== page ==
And that's happened in more than one book, where the authors use white as the default and only bring up race if they're like, "Yeah, and I once met this really smart black guy."

The astrology book we lived by at one point talks about how people born under this sign tend to have light eyes and light hair. And I thought, "How is that possible for the 60% of people on the planet who are Asian?" The only takeaway I could come away with from that is like, "Oh, this author doesn't think about anybody except white people."

Was there a point while you were living by these self-help books where you thought, "I do not want to waste any more of my life doing this?"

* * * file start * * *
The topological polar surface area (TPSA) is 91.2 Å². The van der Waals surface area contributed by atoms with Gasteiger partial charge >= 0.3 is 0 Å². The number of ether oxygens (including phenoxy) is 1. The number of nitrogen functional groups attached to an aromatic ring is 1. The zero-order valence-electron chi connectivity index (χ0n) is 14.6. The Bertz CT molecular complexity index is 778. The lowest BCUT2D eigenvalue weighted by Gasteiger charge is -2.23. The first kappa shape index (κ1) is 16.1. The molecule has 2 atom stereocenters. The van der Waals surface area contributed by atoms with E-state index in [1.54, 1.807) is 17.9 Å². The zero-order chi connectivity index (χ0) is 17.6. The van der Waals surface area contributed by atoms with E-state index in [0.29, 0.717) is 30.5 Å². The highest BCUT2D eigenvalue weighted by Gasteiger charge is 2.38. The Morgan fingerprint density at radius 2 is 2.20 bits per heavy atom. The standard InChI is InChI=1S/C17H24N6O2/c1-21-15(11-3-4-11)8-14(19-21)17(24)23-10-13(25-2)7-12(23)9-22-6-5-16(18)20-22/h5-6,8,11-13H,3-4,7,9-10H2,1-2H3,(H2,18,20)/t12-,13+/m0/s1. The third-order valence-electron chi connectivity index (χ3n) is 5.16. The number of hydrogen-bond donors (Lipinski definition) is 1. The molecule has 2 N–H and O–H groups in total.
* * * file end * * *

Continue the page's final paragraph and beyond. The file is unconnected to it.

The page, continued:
Where do I start? There was a point where we were only a few books in and I thought, "I might have to quit. I just don't know if I can do this anymore — this is so exhausting." During The Life-Changing Magic of Tidying Up, I was spending, outside of my day job, 80 hours a week, at least, touching items to see if they sparked joy.

And then there was another book that we lived by called French Women Don't Get Fat, which was a huge bestseller back in its day. It's supposed to be almost like intuitive eating, like the joy of eating. "We're not trying to restrict you — just, you know, be reasonable about how much you eat." But the whole book starts off with what they call the "tough weekend." And we weren't allowed to eat anything except the water that came off of boiled leeks during the first 48 hours. It caused me to go into a tailspin. I have a history of disordered eating. It took me weeks, if not months, to get over the experience of it afterward, getting up in the middle of the night and looking at my body in the mirror and then weighing myself and obsessing over things.